It has been over six months since Steven Spielberg and George Lucas talked about the impending doom of the current studio system. Now, another Hollywood heavyweight, director Martin Scorsese offers his opinion on cinema's current and future state in an open letter to his daughter, originally published in the Italian magazine l'Espresso. Scorsese's take on the future of filmmaking is that, yes, it's surely changing, but it's still bright and promising thanks to something that has become more the rule than the exception: low-budget filmmaking.

Many wrote off Spielberg and Lucas back in June, but as more and more veterans of the screen come forward to offer their own insight, it's becoming more clear. Our industry is changing. There's no denying it.

While some may focus on the seemingly negative aspects of the change -- the imploding studio system, $50 theater tickets, a complete reconfiguration of the industry (which may not be a bad thing), Scorsese's letter offers hope for the future of cinema, and that hope seems to be low-budget filmmakers.

Scorsese worked at a time when making a quality picture meant getting studio funding, which often meant studios maintained creative control. A smart filmmaker knew how to play the game -- find a way to satisfy their creative freedom as well as the investment of the studio. Cinema is a business after all. Scorsese offers the observation that filmmakers of the 60s and 70s (and beyond) had to work hard to not only finish their films, but protect to them as well, having to hurdle over every inconvenient and unpredictable obstacle that stood in their way. Scorsese says:

I suppose we realized, on some level, that we might face a time when every inconvenient or unpredictable element in the moviemaking process would be minimized, maybe even eliminated. The most unpredictable element of all? Cinema. And the people who make it.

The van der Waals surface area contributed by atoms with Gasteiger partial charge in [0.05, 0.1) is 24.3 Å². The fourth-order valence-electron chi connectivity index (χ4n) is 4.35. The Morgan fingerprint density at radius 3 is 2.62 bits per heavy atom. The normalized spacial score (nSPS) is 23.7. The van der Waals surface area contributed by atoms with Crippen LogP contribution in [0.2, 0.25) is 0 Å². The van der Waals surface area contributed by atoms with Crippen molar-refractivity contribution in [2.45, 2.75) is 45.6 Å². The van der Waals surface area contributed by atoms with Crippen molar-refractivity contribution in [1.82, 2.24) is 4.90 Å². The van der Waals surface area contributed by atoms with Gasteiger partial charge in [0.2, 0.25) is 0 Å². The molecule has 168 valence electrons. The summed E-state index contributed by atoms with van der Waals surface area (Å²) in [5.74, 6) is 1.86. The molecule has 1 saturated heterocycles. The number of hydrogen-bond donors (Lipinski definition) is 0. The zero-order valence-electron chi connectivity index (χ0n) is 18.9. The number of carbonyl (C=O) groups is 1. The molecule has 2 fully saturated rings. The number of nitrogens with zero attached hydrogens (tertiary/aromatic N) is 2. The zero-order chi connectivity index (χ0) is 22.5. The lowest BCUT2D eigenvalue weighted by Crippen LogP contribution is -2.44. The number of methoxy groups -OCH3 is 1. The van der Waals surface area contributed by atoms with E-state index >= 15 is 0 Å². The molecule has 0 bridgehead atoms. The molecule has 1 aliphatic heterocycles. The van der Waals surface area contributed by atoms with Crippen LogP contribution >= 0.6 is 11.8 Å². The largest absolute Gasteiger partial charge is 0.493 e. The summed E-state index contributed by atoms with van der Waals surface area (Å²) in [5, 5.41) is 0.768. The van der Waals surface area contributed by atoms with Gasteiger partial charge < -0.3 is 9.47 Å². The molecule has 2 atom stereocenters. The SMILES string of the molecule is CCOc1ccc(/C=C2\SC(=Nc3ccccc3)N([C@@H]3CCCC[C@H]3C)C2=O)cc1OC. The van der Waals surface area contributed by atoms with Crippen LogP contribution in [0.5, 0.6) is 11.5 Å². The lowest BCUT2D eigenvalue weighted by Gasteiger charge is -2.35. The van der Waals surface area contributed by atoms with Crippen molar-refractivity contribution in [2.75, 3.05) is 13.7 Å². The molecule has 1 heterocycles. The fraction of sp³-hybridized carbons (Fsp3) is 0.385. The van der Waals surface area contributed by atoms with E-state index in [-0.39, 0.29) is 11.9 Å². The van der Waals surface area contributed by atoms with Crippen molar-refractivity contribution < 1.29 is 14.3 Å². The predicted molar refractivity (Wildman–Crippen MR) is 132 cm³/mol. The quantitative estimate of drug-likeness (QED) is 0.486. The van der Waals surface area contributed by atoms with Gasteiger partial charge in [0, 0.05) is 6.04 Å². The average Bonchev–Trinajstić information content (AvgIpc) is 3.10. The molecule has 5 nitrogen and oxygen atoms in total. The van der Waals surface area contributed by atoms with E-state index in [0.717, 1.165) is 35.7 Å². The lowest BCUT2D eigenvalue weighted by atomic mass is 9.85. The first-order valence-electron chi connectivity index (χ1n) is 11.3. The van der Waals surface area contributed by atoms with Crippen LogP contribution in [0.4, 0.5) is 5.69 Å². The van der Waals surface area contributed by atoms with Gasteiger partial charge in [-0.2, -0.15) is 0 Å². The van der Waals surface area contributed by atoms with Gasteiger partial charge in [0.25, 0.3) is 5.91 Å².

The director names several filmmakers that he believes are "exceptions to the overall trend in moviemaking" -- Wes Anderson, Richard Linklater, David Fincher, Alexander Payne, the Coen Brothers, James Gray, and Paul Thomas Anderson. However, if we're talking about the people who have shown up to make cinema in the last couple of decades, the people who are beginning to change the current paradigm by using what little is at their disposal to create the films they're passionate about, well -- that sounds a lot like the low-budget filmmaker. That sounds like a bright future for not only we filmmakers, but for the future of cinema as well. Scorsese says:

Why is the future so bright? Because for the very first time in the history of the art form, movies really can be made for very little money. This was unheard of when I was growing up, and extremely low budget movies have always been the exception rather than the rule. Now, it’s the reverse. You can get beautiful images with affordable cameras. You can record sound. You can edit and mix and color-correct at home. This has all come to pass.


It's still too early to really know what's going to happen to this wonderful thing we call cinema -- to its industry as well as to its artists. Speculation abounds, so all we can really do (and, for the most part, have been doing) is keep making films -- and if you're not making films, Scorsese has a word of caution for you:

In the past, because making movies was so expensive, we had to protect against exhaustion and compromise. In the future, you’ll have to steel yourself against something else: the temptation to go with the flow, and allow the movie to drift and float away.

Be sure to read Scorsese's full letter here.

Did Scorsese's observations on the future of cinema strike a chord with you? Where do you see cinema in the next 5 years? 10 years? 30 years? Let us know in the comments below.

Link: Martin Scorsese: A Letter to My Daughter -- l'Espresso

[via Indiewire]